My statistical training in psychology orientates me toward a more quantitative graduate experience. Due to the University of Rochester’s reputation for an extensive use of statistics in political science research, I would make a good addition to your fall class. While attending the University of Rochester, I would like to study international relations or comparative politics while in graduate school. I find the research of Dr.’s Hein Goemans and Gretchen Helmke intriguing and would like the opportunity to learn more about it through the Graduate Visitation program.
Since I was five, my parents pushed me to value education because they were born in Vietnam and had limited education. Because of this disadvantage, I learned to take everything I do seriously and to put in all of my effort to complete tasks such as becoming the founder of my school’s Badminton Club in my sophomore year and Red Cross Club this year. Before creating these clubs, I created a vision for these clubs so I can organize my responsibilities better as a leader. The more involved I became, the more I learned as a leader and as a person. As a leader, I carried the same behavior I portrayed towards my younger cousins and sibling. My family members stressed the importance of being a good influence; as I adapted this behavior, I utilized this in my leadership positions. I learned to become a good role model by teaching my younger family members proper manners and guiding them in their academics so that they can do well. In school, I guide my peers in organizing team uniform designs and in networking with a nonprofit organization for service events.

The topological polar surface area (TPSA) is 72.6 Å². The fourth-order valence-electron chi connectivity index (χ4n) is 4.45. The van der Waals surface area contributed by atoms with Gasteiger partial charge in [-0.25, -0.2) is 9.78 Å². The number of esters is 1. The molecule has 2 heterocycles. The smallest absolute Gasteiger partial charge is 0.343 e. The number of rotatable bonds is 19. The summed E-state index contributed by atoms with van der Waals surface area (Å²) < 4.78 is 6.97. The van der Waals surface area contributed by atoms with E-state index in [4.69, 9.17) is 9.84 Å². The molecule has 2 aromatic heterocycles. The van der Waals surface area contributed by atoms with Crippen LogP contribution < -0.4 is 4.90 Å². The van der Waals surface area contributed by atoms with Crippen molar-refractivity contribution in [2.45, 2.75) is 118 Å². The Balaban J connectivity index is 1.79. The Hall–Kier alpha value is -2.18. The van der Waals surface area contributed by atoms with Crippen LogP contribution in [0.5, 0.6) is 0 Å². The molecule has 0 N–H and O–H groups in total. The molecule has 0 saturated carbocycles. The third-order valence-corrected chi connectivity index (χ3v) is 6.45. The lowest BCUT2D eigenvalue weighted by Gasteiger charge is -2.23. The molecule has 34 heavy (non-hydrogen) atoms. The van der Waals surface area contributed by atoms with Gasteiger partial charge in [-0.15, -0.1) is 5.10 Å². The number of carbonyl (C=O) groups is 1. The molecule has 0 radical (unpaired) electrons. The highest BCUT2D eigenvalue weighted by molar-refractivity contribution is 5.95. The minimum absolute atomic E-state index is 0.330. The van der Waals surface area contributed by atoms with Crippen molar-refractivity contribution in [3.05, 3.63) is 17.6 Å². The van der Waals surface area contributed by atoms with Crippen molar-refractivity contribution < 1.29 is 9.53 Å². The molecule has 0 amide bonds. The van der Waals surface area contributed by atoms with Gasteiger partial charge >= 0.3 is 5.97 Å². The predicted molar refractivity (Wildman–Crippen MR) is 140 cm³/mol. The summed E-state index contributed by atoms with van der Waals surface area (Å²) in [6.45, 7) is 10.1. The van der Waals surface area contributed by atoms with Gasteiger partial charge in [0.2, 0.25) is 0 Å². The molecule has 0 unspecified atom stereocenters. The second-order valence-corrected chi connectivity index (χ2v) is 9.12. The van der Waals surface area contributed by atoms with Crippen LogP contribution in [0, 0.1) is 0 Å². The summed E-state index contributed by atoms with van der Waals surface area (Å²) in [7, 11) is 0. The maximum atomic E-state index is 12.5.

While I know that your organization typically awards scholarships to students planning to major in disciplines directly related to conservation such as environmental studies or zoology, I feel that the public relations side of conservation is just as important as the actual work done on the ground. Whether it is reducing one’s carbon footprint, or saving the manatees, these are efforts that, in order to be successful, must involve the larger public. In fact, the relative success of the environmental movement today is largely due to a massive global public relations campaign that turned environmentalism from something scientific and obscure into something that is both fashionable and accessible to just about anyone. However, that success is being challenged more than ever before--especially here in the US, where an equally strong anti-environmental public relations campaign has taken hold. Therefore, conservationists need to start getting more creative.